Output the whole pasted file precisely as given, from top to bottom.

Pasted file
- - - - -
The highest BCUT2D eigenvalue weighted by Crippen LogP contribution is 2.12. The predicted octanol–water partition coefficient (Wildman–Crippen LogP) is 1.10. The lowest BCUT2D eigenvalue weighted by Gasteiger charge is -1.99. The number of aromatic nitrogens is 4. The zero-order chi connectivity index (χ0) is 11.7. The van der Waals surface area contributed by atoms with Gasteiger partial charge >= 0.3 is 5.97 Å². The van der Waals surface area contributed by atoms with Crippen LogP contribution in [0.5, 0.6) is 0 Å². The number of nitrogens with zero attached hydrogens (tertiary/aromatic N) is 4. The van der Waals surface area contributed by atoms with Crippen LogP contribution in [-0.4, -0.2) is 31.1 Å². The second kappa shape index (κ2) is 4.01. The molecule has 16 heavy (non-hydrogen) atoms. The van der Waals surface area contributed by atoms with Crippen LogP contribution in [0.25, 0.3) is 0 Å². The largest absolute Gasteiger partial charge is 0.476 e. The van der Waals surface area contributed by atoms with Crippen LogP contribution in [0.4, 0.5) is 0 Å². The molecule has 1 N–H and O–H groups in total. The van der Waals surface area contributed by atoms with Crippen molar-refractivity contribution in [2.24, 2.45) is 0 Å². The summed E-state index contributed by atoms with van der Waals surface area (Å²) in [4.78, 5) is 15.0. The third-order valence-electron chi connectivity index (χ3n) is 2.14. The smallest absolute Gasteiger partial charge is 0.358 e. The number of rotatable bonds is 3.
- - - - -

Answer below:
The highest BCUT2D eigenvalue weighted by Crippen LogP contribution is 2.12. The predicted octanol–water partition coefficient (Wildman–Crippen LogP) is 1.10. The lowest BCUT2D eigenvalue weighted by Gasteiger charge is -1.99. The number of aromatic nitrogens is 4. The zero-order chi connectivity index (χ0) is 11.7. The van der Waals surface area contributed by atoms with Gasteiger partial charge >= 0.3 is 5.97 Å². The van der Waals surface area contributed by atoms with Crippen LogP contribution in [0.5, 0.6) is 0 Å². The number of nitrogens with zero attached hydrogens (tertiary/aromatic N) is 4. The van der Waals surface area contributed by atoms with Crippen LogP contribution in [-0.4, -0.2) is 31.1 Å². The second kappa shape index (κ2) is 4.01. The molecule has 16 heavy (non-hydrogen) atoms. The van der Waals surface area contributed by atoms with Crippen LogP contribution in [0.25, 0.3) is 0 Å². The largest absolute Gasteiger partial charge is 0.476 e. The van der Waals surface area contributed by atoms with Crippen LogP contribution in [0.4, 0.5) is 0 Å². The molecule has 1 N–H and O–H groups in total. The van der Waals surface area contributed by atoms with Crippen molar-refractivity contribution in [2.24, 2.45) is 0 Å². The summed E-state index contributed by atoms with van der Waals surface area (Å²) in [4.78, 5) is 15.0. The third-order valence-electron chi connectivity index (χ3n) is 2.14. The smallest absolute Gasteiger partial charge is 0.358 e. The number of rotatable bonds is 3.